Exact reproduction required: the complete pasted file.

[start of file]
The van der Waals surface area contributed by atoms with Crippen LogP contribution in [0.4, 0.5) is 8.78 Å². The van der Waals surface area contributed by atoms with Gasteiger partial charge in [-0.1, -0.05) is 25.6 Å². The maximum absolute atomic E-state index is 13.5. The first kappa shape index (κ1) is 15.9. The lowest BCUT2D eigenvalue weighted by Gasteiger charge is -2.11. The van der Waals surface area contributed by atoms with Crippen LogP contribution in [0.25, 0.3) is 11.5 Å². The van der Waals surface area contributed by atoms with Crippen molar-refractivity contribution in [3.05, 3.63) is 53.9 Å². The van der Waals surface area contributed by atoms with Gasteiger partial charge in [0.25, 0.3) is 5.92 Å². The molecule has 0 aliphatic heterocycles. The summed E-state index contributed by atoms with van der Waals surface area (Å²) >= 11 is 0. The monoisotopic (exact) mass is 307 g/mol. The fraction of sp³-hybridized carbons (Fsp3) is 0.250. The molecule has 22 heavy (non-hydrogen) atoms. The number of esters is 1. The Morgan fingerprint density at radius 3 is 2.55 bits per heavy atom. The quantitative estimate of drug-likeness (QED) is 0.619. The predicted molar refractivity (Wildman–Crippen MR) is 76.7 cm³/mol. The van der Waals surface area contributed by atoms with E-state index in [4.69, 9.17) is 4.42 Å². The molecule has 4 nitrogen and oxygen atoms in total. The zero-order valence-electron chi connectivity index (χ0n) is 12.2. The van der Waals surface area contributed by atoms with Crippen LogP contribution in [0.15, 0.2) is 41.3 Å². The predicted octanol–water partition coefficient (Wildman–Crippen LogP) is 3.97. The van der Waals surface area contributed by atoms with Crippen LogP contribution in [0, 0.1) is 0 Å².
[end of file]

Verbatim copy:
The van der Waals surface area contributed by atoms with Crippen LogP contribution in [0.4, 0.5) is 8.78 Å². The van der Waals surface area contributed by atoms with Gasteiger partial charge in [-0.1, -0.05) is 25.6 Å². The maximum absolute atomic E-state index is 13.5. The first kappa shape index (κ1) is 15.9. The lowest BCUT2D eigenvalue weighted by Gasteiger charge is -2.11. The van der Waals surface area contributed by atoms with Crippen LogP contribution in [0.25, 0.3) is 11.5 Å². The van der Waals surface area contributed by atoms with Crippen molar-refractivity contribution in [3.05, 3.63) is 53.9 Å². The van der Waals surface area contributed by atoms with Gasteiger partial charge in [0.25, 0.3) is 5.92 Å². The molecule has 0 aliphatic heterocycles. The summed E-state index contributed by atoms with van der Waals surface area (Å²) >= 11 is 0. The monoisotopic (exact) mass is 307 g/mol. The fraction of sp³-hybridized carbons (Fsp3) is 0.250. The molecule has 22 heavy (non-hydrogen) atoms. The number of esters is 1. The Morgan fingerprint density at radius 3 is 2.55 bits per heavy atom. The quantitative estimate of drug-likeness (QED) is 0.619. The predicted molar refractivity (Wildman–Crippen MR) is 76.7 cm³/mol. The van der Waals surface area contributed by atoms with E-state index in [4.69, 9.17) is 4.42 Å². The molecule has 4 nitrogen and oxygen atoms in total. The zero-order valence-electron chi connectivity index (χ0n) is 12.2. The van der Waals surface area contributed by atoms with Crippen LogP contribution in [0.15, 0.2) is 41.3 Å². The predicted octanol–water partition coefficient (Wildman–Crippen LogP) is 3.97. The van der Waals surface area contributed by atoms with Crippen LogP contribution in [0, 0.1) is 0 Å².